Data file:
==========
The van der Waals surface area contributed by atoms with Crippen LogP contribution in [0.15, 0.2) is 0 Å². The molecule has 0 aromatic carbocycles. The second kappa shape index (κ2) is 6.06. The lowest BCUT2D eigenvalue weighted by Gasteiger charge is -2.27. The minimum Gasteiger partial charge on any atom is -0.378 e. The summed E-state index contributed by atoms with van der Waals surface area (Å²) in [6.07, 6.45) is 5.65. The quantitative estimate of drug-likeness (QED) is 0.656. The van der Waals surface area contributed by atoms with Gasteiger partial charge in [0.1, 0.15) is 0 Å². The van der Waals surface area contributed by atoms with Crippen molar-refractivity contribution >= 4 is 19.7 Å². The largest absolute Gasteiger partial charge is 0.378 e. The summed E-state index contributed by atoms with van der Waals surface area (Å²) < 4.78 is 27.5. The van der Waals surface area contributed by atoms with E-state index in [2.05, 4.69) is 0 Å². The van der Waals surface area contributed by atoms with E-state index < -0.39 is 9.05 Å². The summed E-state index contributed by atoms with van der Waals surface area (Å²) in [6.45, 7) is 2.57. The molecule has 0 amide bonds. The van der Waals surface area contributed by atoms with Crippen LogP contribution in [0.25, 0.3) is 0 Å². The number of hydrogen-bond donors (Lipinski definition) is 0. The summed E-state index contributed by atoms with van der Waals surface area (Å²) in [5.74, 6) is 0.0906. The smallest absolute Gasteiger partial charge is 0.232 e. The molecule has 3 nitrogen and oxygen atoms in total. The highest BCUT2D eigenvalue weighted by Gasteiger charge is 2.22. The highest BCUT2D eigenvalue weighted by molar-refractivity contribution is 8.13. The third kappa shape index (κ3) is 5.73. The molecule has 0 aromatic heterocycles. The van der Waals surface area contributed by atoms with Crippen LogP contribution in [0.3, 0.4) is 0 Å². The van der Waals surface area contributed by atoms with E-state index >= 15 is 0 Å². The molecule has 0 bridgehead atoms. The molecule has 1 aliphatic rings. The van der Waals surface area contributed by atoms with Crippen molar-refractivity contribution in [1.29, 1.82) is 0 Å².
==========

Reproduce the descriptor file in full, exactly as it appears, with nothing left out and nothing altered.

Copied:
The van der Waals surface area contributed by atoms with Crippen LogP contribution in [0.15, 0.2) is 0 Å². The molecule has 0 aromatic carbocycles. The second kappa shape index (κ2) is 6.06. The lowest BCUT2D eigenvalue weighted by Gasteiger charge is -2.27. The minimum Gasteiger partial charge on any atom is -0.378 e. The summed E-state index contributed by atoms with van der Waals surface area (Å²) in [6.07, 6.45) is 5.65. The quantitative estimate of drug-likeness (QED) is 0.656. The van der Waals surface area contributed by atoms with Gasteiger partial charge in [0.1, 0.15) is 0 Å². The van der Waals surface area contributed by atoms with Crippen molar-refractivity contribution >= 4 is 19.7 Å². The largest absolute Gasteiger partial charge is 0.378 e. The summed E-state index contributed by atoms with van der Waals surface area (Å²) < 4.78 is 27.5. The van der Waals surface area contributed by atoms with E-state index in [2.05, 4.69) is 0 Å². The van der Waals surface area contributed by atoms with E-state index < -0.39 is 9.05 Å². The summed E-state index contributed by atoms with van der Waals surface area (Å²) in [6.45, 7) is 2.57. The molecule has 0 amide bonds. The van der Waals surface area contributed by atoms with Crippen LogP contribution in [0.25, 0.3) is 0 Å². The number of hydrogen-bond donors (Lipinski definition) is 0. The summed E-state index contributed by atoms with van der Waals surface area (Å²) in [5.74, 6) is 0.0906. The smallest absolute Gasteiger partial charge is 0.232 e. The molecule has 3 nitrogen and oxygen atoms in total. The highest BCUT2D eigenvalue weighted by Gasteiger charge is 2.22. The highest BCUT2D eigenvalue weighted by molar-refractivity contribution is 8.13. The third kappa shape index (κ3) is 5.73. The molecule has 0 aromatic heterocycles. The van der Waals surface area contributed by atoms with Crippen LogP contribution in [0.3, 0.4) is 0 Å². The van der Waals surface area contributed by atoms with E-state index >= 15 is 0 Å². The molecule has 0 bridgehead atoms. The molecule has 1 aliphatic rings. The van der Waals surface area contributed by atoms with Crippen molar-refractivity contribution in [1.29, 1.82) is 0 Å².